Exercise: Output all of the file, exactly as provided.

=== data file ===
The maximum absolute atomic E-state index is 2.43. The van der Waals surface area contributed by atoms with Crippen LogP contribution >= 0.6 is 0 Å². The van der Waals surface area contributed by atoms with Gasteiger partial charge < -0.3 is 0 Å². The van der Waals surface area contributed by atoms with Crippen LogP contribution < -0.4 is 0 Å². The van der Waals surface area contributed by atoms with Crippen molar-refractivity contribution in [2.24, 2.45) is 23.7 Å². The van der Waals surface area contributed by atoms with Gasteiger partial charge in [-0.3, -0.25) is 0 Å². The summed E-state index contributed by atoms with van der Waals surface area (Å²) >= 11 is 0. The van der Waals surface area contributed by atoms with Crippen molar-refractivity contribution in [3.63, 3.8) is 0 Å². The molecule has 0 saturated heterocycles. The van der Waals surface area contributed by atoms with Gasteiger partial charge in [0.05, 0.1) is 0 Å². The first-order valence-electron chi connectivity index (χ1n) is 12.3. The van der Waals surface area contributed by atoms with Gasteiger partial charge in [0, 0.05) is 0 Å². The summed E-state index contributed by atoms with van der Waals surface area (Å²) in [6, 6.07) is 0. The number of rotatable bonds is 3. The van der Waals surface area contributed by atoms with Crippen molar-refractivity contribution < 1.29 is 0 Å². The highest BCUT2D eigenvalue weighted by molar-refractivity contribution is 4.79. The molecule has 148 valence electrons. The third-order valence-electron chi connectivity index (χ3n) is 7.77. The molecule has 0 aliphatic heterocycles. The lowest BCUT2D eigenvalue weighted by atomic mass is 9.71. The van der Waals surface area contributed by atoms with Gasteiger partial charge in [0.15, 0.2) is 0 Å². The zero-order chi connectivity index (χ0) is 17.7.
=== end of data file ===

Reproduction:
The maximum absolute atomic E-state index is 2.43. The van der Waals surface area contributed by atoms with Crippen LogP contribution >= 0.6 is 0 Å². The van der Waals surface area contributed by atoms with Gasteiger partial charge < -0.3 is 0 Å². The van der Waals surface area contributed by atoms with Crippen LogP contribution < -0.4 is 0 Å². The van der Waals surface area contributed by atoms with Crippen molar-refractivity contribution in [2.24, 2.45) is 23.7 Å². The van der Waals surface area contributed by atoms with Gasteiger partial charge in [-0.3, -0.25) is 0 Å². The summed E-state index contributed by atoms with van der Waals surface area (Å²) >= 11 is 0. The van der Waals surface area contributed by atoms with Crippen molar-refractivity contribution in [3.63, 3.8) is 0 Å². The molecule has 0 saturated heterocycles. The van der Waals surface area contributed by atoms with Gasteiger partial charge in [0.05, 0.1) is 0 Å². The first-order valence-electron chi connectivity index (χ1n) is 12.3. The van der Waals surface area contributed by atoms with Gasteiger partial charge in [0, 0.05) is 0 Å². The summed E-state index contributed by atoms with van der Waals surface area (Å²) in [6, 6.07) is 0. The number of rotatable bonds is 3. The van der Waals surface area contributed by atoms with Crippen molar-refractivity contribution < 1.29 is 0 Å². The highest BCUT2D eigenvalue weighted by molar-refractivity contribution is 4.79. The molecule has 148 valence electrons. The third-order valence-electron chi connectivity index (χ3n) is 7.77. The molecule has 0 aliphatic heterocycles. The lowest BCUT2D eigenvalue weighted by atomic mass is 9.71. The van der Waals surface area contributed by atoms with Gasteiger partial charge in [0.15, 0.2) is 0 Å². The zero-order chi connectivity index (χ0) is 17.7.